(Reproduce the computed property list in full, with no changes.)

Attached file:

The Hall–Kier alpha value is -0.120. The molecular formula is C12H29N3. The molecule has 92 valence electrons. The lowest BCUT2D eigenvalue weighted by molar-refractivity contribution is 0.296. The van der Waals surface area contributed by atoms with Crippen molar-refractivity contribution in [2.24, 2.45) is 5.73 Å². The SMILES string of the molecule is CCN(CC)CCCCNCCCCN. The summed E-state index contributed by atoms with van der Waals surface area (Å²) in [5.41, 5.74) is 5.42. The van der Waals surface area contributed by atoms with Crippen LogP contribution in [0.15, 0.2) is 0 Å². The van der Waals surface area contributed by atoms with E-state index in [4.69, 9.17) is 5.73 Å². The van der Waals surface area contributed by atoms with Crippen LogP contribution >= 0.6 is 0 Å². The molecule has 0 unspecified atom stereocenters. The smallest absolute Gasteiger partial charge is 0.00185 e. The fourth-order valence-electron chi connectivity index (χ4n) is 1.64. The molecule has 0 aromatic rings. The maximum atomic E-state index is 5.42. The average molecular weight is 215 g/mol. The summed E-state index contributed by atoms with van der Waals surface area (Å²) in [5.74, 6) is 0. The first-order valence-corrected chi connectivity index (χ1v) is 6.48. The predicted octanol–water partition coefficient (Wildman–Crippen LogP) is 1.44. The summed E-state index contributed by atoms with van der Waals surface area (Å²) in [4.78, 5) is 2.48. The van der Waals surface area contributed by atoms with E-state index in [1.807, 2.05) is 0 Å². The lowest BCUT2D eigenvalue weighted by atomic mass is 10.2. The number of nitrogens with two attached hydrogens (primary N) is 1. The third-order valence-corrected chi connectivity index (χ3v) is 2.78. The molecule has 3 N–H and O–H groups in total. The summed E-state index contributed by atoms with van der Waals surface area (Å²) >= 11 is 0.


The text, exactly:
The Hall–Kier alpha value is -0.120. The molecular formula is C12H29N3. The molecule has 92 valence electrons. The lowest BCUT2D eigenvalue weighted by molar-refractivity contribution is 0.296. The van der Waals surface area contributed by atoms with Crippen molar-refractivity contribution in [2.24, 2.45) is 5.73 Å². The SMILES string of the molecule is CCN(CC)CCCCNCCCCN. The summed E-state index contributed by atoms with van der Waals surface area (Å²) in [5.41, 5.74) is 5.42. The van der Waals surface area contributed by atoms with Crippen LogP contribution in [0.15, 0.2) is 0 Å². The van der Waals surface area contributed by atoms with E-state index in [4.69, 9.17) is 5.73 Å². The van der Waals surface area contributed by atoms with Crippen LogP contribution >= 0.6 is 0 Å². The molecule has 0 unspecified atom stereocenters. The smallest absolute Gasteiger partial charge is 0.00185 e. The fourth-order valence-electron chi connectivity index (χ4n) is 1.64. The molecule has 0 aromatic rings. The maximum atomic E-state index is 5.42. The average molecular weight is 215 g/mol. The summed E-state index contributed by atoms with van der Waals surface area (Å²) in [5.74, 6) is 0. The first-order valence-corrected chi connectivity index (χ1v) is 6.48. The predicted octanol–water partition coefficient (Wildman–Crippen LogP) is 1.44. The summed E-state index contributed by atoms with van der Waals surface area (Å²) in [4.78, 5) is 2.48. The van der Waals surface area contributed by atoms with E-state index in [1.807, 2.05) is 0 Å². The lowest BCUT2D eigenvalue weighted by atomic mass is 10.2. The number of nitrogens with two attached hydrogens (primary N) is 1. The third-order valence-corrected chi connectivity index (χ3v) is 2.78. The molecule has 3 N–H and O–H groups in total. The summed E-state index contributed by atoms with van der Waals surface area (Å²) >= 11 is 0.